Qualcomm being in the middle of it is only another market where the company can dominate, as there's nothing AMD or NVIDIA have that can compete with the powerful mobile solutions in the form of many Snapdragon processors - including next-gen products that Qualcomm are working on now.
inXile Entertainment, a developer known for games like Wasteland 2 and Torment: Tides of Numenera, has secured a big multi-million dollar investment to help fund a new ambitious project.
inXile's $4.5 million investment from games publisher Gumi Inc. will be used to make a new open-world survival VR RPG, possibly pushing the current fledgling market closer to a HMD-selling "killer app." Not much is known about the project, but inXile is currently developing The Bard's Tale IV as well as Wasteland 3, and will leverage the investment from Gumi to help build a foundation for the new RPG. The developer states that the VR game will "launch on all platforms," likely meaning it'll see release on PlayStation VR, the HTC Vive, and Oculus' slow-selling Rift headset.
"Gumi shares my passion for creating deeper virtual reality games and I'm fortunate to have a partner to work with in this spectacular new medium. We've had incredible feedback from our first game, The Mage's Tale, and we want to continue to build on our experience and reputation. I've always been fascinated by the social dynamics of the open world survival genre and experiencing that in virtual reality will create powerful and terrifying moments. We'll also be bringing our storytelling and RPG experience to the table to help enrich the genre," said Brian Fargo, CEO, inXile Entertainment.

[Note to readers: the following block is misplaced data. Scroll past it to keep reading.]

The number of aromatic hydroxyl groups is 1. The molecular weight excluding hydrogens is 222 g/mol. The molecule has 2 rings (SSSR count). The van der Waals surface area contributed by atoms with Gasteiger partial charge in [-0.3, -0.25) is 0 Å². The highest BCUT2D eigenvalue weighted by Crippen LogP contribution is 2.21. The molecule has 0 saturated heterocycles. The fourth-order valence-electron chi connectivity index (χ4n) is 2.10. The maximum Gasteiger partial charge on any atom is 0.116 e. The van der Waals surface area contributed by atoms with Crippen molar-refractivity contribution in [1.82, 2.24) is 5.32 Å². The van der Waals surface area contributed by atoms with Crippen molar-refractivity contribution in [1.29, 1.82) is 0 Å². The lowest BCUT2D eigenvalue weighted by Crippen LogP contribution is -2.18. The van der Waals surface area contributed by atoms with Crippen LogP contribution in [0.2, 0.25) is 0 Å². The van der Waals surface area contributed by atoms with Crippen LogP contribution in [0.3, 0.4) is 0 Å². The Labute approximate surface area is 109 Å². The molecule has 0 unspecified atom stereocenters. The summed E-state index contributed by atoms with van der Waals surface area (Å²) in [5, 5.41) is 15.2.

As the sales rift between Oculus' VR headset and its competitors continues to widen, Facebook slashes price in an attempt to spark sales growth.
Facebook-owned Oculus recently slashed the price of its Oculus Rift virtual reality headset for the second time in three months. The Oculus Rift now comes bundled with its Touch controllers for $399, down 33% from the headset's current $599 MSRP. Oculus asserts the price drop will last six weeks. Although the company hasn't said so publicly, the consensus is that the price drop, which puts the Oculus Rift square up against Sony Corp's console-powered PlayStation VR competitor, will boost flagging sales and pull more gamers into the Rift ecosystem.
Adoption of VR headsets like HTC's Vive and the Oculus Rift has slowed due to higher costs. The headsets typically cost up to $700 and require a beefy desktop or laptop PC on top--with PC hardware, headsets, controllers and games, the total price of high-end VR deters many gamers. Sony has enjoyed success by tapping the middle ground between high-cost PC virtual reality and low-powered mobile VR. With its $399 PlayStation VR, Sony has made virtual reality accessible to core console gamers and has dominated sales of HTC Vive and Oculus Rift. In fact, the PlayStation VR's 1.8 million lifetime sales through 2Q 2017 beat the Vive's and Rift's sales combined.